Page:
Excerpt :

“…What I did know is that there was something very different about us – all of us who lived in the Jacksons and all those ‘hollers’ of middle America.

Other people didn’t live the way we did. They did not wake to the scream of neighbors fighting. They lived far away in beautiful little home with manicured lawns where policemen came around with smiles and waves, never with the intention of loading someone’s mom or dad in the back of their cruiser.

Whenever Mom got arrested, neighborhood porches and front yards filled with spectators. There was no embarrassment in waving to them as the cops carted your mother off.

It was a common scene in the neighborhood. There were levels – mild screaming attracted a smattering of cracked shutters or peeks through the shades. If things escalated a bit further, bedrooms would light up as folks awoke to see what the commotion was all about. And if things got really out of hand, throngs would be there to watch the cops drag away someone’s drunk dad or unhinged mom to the lock-up…..”

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It is now two years that the world has woken up to a hitherto hidden entity known as “The Trump Base”. It has come to define a very specific kind of people – those who have Pillsbury cinnamon rolls for breakfast, Taco Bell for lunch and McDonalds for dinner. They rarely cook, even though it’s cheaper and healthier. They just don’t want to take the trouble. They don’t go to work because it requires them to wake up at 5am in the morning. And when they do, they get fired for taking 30-minute bathroom breaks, five times a shift and find it much easier to simply live on the dole. The only exercise they get is the games they played as children, amidst junk-filled backyards. If they see someone jogging outside on the street, they are probably at a military base or in college some place far far away.

They are essentially unhappy, pessimistic folks who are convinced that it’s useless working hard because the ‘system’ is rigged against them. They are scared, confused and angry that the government is not doing enough to help them. They call themselves evangelicals but studies show that church attendance is the lowest among their kind.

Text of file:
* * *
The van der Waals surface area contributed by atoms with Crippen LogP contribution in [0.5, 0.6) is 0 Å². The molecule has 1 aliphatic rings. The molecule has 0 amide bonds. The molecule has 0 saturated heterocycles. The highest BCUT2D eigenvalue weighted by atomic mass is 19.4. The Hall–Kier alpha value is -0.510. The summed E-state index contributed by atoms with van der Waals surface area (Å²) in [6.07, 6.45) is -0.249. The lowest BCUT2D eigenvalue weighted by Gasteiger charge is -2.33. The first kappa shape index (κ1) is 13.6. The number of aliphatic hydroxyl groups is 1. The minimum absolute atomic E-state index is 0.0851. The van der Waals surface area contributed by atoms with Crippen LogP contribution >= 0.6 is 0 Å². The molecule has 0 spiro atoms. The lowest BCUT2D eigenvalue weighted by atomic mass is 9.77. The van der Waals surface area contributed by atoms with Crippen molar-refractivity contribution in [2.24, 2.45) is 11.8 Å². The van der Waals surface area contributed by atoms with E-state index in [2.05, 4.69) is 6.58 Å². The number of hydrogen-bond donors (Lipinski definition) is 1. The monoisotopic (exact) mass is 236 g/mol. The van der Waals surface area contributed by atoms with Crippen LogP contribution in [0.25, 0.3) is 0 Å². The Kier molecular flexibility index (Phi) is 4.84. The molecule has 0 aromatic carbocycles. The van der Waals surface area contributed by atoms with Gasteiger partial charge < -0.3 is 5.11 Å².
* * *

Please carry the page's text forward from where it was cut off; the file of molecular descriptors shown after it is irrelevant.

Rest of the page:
They blame large businesses for closing shop and moving overseas, even when they would have done the same thing if they were running those companies with employees that behaved the way they do.

The author speaks of growing up as one of them – dirt poor. He pillories his own people for being a bunch of uneducated, angry, pessimistic and lazy losers. Talking about rural and middle America this way is like breaking a social taboo and that takes courage.

The author spent most of the first 20 years of his life deeply embedded in this cesspool. He worked in their farms. He dated their calico-skirted daughters. He camped, hunted and fished with their sons. He listened to their political rants at the local diner and truck stop. He winced at their racist, bigoted jokes and epithets that were said more out of ignorance than animosity. He watched the town he grew up in turn from a robust economy with well-kept properties into a ghost town with shuttered businesses, dilapidated homes and a run-down infrastructure.

Hillbilly Elegy is the story of how one hillbilly manages to break out and cross over to the other side – the one that is filled with enlightenment, financial stability and a harmonious home. In excruciating detail, he records growing up, with a heroin addict mother with revolving door boyfriends, his father having given him up for adoption.

And then fate steps in. It shows him a way to finance his personal development – he joins the US Marines and then uses the GI Bill to subsidize his university education. It gets him to a scholarship at Yale Law School and a future filled with unbridled prosperity. But perhaps the real elegy is in the way fate introduces him to a woman who is far from a hillbilly’s idea of what a life partner should be – an enlightened classmate named Usha, born to first-generation Indian immigrants.